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The peril of patents

28 October 2004  |  14136 views  |  0 Source: Finextra Research mac in chains

Trading Technologies, a provider of software for dealing on multiple futures and options exchanges, envisages a screen-based market in which everyone is on the top step. There's only one catch. If you want the clear view promised by that top step position you're going to have pay Trading Technologies for the privilege.

That’s the position staked out by TT’s plain-speaking CEO Harris Brumfield, the brains behind a deceptively simple GUI for at-a-glance showing of market depth across multiple exchanges. Thirty-nine year old Brumfield is no innocent abroad. An open outcry trader in Chicago, he clambered out of the pits in 1997 to make millions punting German government bonds on TT screens.
Like Remington Razor’s Victor Kiam before him, Brumfield like the TT product so much he eventually bought the company – running through a succession of CEOs before installing himself in the top seat. Unlike other independent software vendors working the market, TT is profitable with a wealthy backer and clearly capable of sustaining a costly legal offensive to protect its intellectual property (IP).
The MD Trader interface was first developed by TT in early 2000, but patent protection was only awarded in July and August this year. In the interim, this innovative method for displaying market liquidity on-screen has been widely imitated by broker-dealers and other ISVs operating in the futures and options markets. TT believes that in time it will come to be used across other asset classes, extending the range and value of the MD patent.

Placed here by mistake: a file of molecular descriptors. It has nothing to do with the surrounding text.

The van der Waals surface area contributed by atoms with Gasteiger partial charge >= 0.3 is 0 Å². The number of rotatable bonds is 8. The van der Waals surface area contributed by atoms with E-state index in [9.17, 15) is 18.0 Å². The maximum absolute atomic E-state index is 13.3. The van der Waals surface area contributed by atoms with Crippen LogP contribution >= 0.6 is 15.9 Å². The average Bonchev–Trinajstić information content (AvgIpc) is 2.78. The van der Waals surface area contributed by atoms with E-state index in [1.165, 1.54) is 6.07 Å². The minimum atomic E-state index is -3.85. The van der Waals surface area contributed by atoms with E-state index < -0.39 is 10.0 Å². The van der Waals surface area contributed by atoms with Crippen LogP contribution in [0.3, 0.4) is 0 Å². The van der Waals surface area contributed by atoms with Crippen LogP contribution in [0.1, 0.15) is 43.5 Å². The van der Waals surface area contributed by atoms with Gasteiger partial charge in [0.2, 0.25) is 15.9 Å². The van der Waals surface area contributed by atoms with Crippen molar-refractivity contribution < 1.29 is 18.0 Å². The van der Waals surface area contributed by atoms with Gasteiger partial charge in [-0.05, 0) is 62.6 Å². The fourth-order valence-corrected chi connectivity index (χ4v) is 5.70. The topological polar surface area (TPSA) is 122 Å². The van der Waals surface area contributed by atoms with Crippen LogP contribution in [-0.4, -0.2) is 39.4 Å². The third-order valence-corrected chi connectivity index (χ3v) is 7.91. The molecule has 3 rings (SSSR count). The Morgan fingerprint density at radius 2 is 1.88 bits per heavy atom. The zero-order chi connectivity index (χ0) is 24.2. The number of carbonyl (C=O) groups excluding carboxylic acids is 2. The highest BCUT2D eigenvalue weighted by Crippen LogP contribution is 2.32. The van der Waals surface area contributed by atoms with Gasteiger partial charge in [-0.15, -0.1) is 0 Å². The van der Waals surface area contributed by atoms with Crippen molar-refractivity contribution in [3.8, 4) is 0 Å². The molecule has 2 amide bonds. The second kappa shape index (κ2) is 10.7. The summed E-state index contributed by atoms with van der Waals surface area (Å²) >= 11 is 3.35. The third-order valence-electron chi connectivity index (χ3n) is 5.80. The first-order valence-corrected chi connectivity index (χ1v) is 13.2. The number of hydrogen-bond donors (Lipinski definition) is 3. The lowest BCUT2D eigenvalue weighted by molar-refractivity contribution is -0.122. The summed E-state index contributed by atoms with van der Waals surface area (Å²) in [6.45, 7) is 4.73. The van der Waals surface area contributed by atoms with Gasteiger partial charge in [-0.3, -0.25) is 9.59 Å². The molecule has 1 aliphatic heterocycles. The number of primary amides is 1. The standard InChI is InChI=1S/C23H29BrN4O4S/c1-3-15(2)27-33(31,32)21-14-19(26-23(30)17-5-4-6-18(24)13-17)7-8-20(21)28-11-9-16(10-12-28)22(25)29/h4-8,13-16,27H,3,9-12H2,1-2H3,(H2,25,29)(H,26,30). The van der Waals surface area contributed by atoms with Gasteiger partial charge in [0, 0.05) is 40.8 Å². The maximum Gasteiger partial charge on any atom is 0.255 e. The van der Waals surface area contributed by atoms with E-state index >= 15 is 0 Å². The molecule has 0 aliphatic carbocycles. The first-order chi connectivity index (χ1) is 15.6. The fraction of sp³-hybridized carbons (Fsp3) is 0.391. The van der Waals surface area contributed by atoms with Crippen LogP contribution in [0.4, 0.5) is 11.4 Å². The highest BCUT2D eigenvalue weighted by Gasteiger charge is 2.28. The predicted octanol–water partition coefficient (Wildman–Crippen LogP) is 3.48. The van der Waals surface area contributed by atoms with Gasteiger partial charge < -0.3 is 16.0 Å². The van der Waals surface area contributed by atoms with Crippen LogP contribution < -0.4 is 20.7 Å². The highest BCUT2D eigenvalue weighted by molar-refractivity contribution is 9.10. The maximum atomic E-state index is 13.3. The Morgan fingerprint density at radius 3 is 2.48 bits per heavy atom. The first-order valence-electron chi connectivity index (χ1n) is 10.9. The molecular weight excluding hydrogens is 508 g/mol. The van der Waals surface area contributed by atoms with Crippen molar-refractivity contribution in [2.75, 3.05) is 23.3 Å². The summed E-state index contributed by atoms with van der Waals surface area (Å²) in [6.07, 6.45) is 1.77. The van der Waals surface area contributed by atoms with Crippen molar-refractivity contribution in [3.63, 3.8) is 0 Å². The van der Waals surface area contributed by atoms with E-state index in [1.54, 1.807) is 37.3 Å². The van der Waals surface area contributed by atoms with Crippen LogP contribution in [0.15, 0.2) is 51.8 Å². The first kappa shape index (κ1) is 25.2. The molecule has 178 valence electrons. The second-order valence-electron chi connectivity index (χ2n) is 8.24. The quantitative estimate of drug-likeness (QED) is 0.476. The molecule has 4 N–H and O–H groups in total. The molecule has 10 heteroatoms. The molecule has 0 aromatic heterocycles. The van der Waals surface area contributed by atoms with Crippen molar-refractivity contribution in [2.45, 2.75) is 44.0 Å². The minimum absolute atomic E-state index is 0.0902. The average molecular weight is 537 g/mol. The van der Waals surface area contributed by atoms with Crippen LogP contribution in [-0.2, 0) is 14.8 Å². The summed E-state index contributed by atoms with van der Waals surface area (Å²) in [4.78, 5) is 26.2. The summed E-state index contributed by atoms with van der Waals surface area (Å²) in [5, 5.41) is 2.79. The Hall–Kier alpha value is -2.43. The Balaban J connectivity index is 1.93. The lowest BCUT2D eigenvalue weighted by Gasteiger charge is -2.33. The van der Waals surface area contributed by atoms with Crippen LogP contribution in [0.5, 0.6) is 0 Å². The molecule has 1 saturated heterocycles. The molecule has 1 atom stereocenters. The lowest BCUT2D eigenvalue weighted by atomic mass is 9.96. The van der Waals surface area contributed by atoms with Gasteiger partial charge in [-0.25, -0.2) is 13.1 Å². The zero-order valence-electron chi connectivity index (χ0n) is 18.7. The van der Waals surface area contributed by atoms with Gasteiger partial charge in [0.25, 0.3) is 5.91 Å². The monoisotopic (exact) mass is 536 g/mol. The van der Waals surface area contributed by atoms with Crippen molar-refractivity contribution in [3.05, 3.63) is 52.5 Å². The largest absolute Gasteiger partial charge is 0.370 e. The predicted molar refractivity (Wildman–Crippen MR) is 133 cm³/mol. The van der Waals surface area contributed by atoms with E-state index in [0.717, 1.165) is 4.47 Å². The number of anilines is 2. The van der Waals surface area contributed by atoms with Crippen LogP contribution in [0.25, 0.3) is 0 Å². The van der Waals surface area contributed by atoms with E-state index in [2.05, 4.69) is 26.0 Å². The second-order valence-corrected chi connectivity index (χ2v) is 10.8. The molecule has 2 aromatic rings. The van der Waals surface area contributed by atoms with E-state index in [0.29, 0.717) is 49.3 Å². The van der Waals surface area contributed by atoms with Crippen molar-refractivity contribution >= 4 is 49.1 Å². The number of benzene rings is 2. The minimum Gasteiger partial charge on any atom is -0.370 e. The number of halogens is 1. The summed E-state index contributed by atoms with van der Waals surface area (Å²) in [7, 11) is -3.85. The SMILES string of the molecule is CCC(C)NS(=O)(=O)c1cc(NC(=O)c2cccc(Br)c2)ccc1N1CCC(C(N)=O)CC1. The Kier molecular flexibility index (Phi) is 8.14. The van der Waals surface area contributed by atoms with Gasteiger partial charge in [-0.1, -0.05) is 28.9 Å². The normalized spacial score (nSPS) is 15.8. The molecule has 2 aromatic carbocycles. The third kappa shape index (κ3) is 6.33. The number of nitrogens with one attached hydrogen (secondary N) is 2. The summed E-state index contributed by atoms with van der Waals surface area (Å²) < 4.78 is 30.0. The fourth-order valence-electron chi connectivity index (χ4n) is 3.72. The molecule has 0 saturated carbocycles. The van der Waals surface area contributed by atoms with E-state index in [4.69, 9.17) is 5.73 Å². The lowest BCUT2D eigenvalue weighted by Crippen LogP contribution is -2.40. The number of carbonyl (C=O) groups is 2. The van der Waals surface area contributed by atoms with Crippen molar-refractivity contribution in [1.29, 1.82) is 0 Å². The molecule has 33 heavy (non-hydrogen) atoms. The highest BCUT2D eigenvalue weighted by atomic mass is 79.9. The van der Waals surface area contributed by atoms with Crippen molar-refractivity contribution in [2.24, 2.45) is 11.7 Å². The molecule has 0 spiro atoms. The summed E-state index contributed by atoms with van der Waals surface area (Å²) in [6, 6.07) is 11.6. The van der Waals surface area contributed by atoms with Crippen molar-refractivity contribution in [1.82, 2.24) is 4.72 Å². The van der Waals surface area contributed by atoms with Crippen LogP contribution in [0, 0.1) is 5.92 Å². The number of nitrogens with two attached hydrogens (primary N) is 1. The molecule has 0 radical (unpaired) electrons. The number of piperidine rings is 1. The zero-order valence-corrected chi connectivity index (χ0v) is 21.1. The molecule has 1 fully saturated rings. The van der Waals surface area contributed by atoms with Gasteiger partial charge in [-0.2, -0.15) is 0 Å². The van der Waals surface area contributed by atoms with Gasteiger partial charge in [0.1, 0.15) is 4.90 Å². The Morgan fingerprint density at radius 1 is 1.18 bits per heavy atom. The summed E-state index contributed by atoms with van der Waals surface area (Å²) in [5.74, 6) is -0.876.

Since filing its first lawsuit against fixed income network eSpeed in August, TT has since agreed patent licensing deals with Chicago brokers Goldenberg, Hehmeyer and Kingstree Trading. The fear in the industry is that TT could use its financial muscle and patented technology to extend its actions to rival ISVs, forcing a wave of consolidation as smaller vendors sell up, and stifling innovation.
Veteran trader Brumfield is playing his cards close to his chest, although a more direct and profitable course of action would be for TT to cut a lucrative licensing deal with the exchanges themselves. Brumfield is understood to have advanced proposals to charge the exchanges an electronic toll of 2.5 cents per trade on all contracts executed on TT screens. Such a move would cost the four largest futures and options markets hundreds of millions of dollars a year.
ISV's wary of Brumfield's next move might follow the defensive strategy adopted by London’s Patsystems which earlier this week moved to patent a new trading methodology which is being bolted on to its existing J-Trader program ahead of deployment in the next generation TradeMark platform. Announcing the plans, Patsystems' acknowledged the concerns of customers about the possible effect of TT's actions on the independent software vendor community and the financial industry as a whole. Kevin Ashby, Patsystems’ CEO says that the patent protection programme "will put our customers and others in the industry at ease".
The issue has spooked the industry sufficiently for the Futures Industry Association to add a last minute session on intellectual property rights at its annual expo in Chicago this week. It promises to be a lively debate.

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